Blog Archives

busy days of spring

So I haven’t posted anything lately. And all in all I haven’t really finished any projects lately yet either. I haven’t made any headway on the frequency counter because I haven’t bought the parts I need. I did manage to snag some awesome old Atari joysticks at a church rummage sale. The plan is to convert them to wireless so they can control other things. Last week I attended TI Tech Days 2008. It was a good event. I didn’t pay anything because Digikey sent me a “don’t pay for this event” coupon in the email. They had some good talks on Zigbee and charging lithium ion batteries. I ordered up a neat like 40 dollar TI wireless dev kit that consists of a MSP430 chip and a CC2500 chip. I’m hoping that I can use those for the wireless Atari joy sticks. Also I’ve started building another robot.

J-R the Robot

My daughter has named him J-R. Couple things about him. His body is made of 1/16 inch aluminum, which sucks to cut and drill and bend when all you have is a hack saw, power drill and a counter edge. I went and picked up the aluminum pieces this weekend and since I’m sorta measurement retarded was surprised and how thick it was. Also there’s a couple parts made out of 1/4 inch aluminum bar and this time I was surprised at how small it was. I had to make the parts a couple times over because it was so tiny and the drill holes kept getting messed up. Overall he looks pretty good, not so straight, but straight enough. I have to get a Tamiya dual motor setup and a Sharp GP2D12 infrared sensor and then a bunch of various other components. I’m hoping I’ll be able to wire him up in the next month and then start programming.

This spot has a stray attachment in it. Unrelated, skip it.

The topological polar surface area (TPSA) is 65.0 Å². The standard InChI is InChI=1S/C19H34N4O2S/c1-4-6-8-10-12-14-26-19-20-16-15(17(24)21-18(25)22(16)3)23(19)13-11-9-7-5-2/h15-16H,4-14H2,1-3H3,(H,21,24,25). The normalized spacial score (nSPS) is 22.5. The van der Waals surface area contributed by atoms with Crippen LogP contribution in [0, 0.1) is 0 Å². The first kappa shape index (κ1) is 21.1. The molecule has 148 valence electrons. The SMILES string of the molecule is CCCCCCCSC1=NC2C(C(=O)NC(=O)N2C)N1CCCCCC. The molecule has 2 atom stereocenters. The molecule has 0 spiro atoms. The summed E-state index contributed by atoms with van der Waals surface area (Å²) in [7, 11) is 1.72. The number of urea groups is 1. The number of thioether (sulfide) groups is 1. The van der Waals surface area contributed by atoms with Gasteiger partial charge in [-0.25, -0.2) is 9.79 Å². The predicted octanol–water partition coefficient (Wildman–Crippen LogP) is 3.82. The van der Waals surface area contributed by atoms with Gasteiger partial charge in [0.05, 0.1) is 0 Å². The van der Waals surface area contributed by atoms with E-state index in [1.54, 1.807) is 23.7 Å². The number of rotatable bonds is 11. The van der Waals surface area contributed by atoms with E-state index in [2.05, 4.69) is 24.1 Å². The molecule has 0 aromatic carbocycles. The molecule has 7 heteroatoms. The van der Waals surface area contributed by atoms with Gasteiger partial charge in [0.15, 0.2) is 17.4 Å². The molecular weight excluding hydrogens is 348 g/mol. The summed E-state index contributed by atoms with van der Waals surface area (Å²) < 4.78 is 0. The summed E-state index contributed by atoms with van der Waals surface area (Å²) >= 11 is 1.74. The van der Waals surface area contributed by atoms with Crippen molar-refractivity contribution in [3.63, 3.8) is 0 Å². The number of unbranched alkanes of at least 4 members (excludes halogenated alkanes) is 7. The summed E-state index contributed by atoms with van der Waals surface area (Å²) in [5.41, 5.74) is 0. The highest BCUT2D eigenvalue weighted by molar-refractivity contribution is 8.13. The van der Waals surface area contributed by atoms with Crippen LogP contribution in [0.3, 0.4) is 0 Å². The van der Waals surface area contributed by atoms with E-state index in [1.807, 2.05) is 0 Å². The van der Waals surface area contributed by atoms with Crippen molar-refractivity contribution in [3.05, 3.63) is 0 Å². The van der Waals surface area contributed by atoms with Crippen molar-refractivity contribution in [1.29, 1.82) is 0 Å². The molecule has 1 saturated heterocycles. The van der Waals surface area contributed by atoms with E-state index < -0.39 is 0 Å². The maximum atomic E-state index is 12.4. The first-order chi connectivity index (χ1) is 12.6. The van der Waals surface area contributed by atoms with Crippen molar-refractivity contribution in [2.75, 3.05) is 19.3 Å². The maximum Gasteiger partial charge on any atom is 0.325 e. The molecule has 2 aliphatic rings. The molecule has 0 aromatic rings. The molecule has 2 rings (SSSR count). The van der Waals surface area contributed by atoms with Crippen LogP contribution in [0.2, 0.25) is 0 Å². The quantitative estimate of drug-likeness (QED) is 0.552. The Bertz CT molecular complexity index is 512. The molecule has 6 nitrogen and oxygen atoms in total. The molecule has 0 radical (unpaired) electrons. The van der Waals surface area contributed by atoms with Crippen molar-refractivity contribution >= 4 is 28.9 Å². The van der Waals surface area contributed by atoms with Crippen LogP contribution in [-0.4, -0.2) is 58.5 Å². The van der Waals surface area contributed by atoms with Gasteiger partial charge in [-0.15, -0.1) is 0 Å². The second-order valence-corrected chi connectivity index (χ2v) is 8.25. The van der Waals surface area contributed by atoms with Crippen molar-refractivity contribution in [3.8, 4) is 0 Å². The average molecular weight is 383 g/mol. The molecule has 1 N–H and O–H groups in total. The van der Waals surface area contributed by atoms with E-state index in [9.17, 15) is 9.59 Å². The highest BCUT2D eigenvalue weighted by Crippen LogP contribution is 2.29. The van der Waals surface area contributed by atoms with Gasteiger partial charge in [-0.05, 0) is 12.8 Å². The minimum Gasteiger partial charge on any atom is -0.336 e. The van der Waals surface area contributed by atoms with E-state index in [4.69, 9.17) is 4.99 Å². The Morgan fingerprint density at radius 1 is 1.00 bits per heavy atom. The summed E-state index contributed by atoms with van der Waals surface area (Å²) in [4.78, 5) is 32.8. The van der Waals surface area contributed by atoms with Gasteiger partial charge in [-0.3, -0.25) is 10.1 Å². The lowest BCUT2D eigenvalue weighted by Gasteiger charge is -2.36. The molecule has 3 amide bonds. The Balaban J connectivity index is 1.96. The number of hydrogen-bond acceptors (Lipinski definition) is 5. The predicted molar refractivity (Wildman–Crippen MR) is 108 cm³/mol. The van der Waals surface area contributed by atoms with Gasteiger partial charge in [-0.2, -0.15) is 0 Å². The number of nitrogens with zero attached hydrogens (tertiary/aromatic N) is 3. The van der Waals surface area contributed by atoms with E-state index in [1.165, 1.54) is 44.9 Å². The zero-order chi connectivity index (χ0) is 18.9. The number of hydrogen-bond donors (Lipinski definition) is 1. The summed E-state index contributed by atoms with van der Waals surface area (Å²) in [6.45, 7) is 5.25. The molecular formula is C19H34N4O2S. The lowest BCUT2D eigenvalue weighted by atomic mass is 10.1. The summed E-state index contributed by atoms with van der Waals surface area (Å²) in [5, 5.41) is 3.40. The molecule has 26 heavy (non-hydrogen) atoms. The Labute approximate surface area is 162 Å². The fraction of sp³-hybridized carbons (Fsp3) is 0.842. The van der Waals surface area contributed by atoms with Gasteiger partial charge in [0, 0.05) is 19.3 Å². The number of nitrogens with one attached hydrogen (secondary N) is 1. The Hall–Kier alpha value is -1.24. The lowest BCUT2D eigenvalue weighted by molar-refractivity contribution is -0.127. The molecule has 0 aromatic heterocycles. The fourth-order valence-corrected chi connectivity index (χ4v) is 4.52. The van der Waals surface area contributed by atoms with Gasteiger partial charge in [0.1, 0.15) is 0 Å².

Anyway, hopefully in the coming months I’ll get some more projects finished. So stay tuned

Advertisements

trimet

My daughter seems to be interested in robots so I set out to look for some sort of robot for her. Unfortunately there’s not a lot of stuff out there for a 3 year old. I figured that if nothing else I could build something and then let her play with it and tell her how it worked. I googled around for a bunch of stuff and eventually came across BEAM bots. They seemed nice and simple and interesting. I decided to order some solar panels from solarbotics and set out to build a trimet. I had just dismantled an old all in one radio, tape, cd player that was going in the garbage so I had managed to salvage a handful of motors from this. A trimet is real simple, you have a DC motor, you hook the solar panel up to some capacitors and then wire the capacitors to turn the motor on when they store up enough juice. It’s really a neat little thing. Here’s a picture of the guts of it all.

trimet2

You can see the resistor, two transistors and the 1381 voltage detector underneath the solar panel. The body of the motor is used as ground for the circuit and then a paper clip ring is formed to be the postive rail. Then all the components hook up in the center and the solar panel on top. Here’s another shot of the trimet closed up.

trimet1

The only thing I was really disappointed about was that there really hasn’t been a sunny enough day here to get the little thing going. It scoots around but not nearly as fast as if I just hooked up a straight 5v supply to it. I ordered up some extra solar panels so maybe I’ll make some other BEAM bots too.